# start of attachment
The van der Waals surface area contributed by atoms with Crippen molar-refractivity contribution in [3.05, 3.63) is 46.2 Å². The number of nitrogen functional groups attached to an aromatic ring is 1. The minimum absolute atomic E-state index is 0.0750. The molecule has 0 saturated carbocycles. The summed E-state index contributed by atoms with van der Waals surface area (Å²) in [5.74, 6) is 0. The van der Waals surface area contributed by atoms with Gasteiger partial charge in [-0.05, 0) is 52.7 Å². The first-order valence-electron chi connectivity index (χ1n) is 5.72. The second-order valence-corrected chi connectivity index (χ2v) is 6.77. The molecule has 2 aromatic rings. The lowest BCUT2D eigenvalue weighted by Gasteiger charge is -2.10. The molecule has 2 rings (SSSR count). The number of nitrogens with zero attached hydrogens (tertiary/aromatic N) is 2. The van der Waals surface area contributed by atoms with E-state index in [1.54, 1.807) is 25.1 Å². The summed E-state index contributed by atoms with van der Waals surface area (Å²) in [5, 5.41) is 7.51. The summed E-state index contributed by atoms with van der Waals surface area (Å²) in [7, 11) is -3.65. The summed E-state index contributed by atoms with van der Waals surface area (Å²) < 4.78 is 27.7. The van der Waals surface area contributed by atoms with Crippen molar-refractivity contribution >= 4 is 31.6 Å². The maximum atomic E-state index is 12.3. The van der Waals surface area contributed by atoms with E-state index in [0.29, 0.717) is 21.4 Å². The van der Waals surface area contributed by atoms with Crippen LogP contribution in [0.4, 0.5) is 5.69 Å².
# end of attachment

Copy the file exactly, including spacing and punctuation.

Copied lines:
The van der Waals surface area contributed by atoms with Crippen molar-refractivity contribution in [3.05, 3.63) is 46.2 Å². The number of nitrogen functional groups attached to an aromatic ring is 1. The minimum absolute atomic E-state index is 0.0750. The molecule has 0 saturated carbocycles. The summed E-state index contributed by atoms with van der Waals surface area (Å²) in [5.74, 6) is 0. The van der Waals surface area contributed by atoms with Gasteiger partial charge in [-0.05, 0) is 52.7 Å². The first-order valence-electron chi connectivity index (χ1n) is 5.72. The second-order valence-corrected chi connectivity index (χ2v) is 6.77. The molecule has 2 aromatic rings. The lowest BCUT2D eigenvalue weighted by Gasteiger charge is -2.10. The molecule has 2 rings (SSSR count). The number of nitrogens with zero attached hydrogens (tertiary/aromatic N) is 2. The van der Waals surface area contributed by atoms with E-state index in [1.54, 1.807) is 25.1 Å². The summed E-state index contributed by atoms with van der Waals surface area (Å²) in [5, 5.41) is 7.51. The summed E-state index contributed by atoms with van der Waals surface area (Å²) in [7, 11) is -3.65. The summed E-state index contributed by atoms with van der Waals surface area (Å²) < 4.78 is 27.7. The van der Waals surface area contributed by atoms with Crippen molar-refractivity contribution >= 4 is 31.6 Å². The maximum atomic E-state index is 12.3. The van der Waals surface area contributed by atoms with E-state index in [0.29, 0.717) is 21.4 Å². The van der Waals surface area contributed by atoms with Crippen LogP contribution in [0.4, 0.5) is 5.69 Å².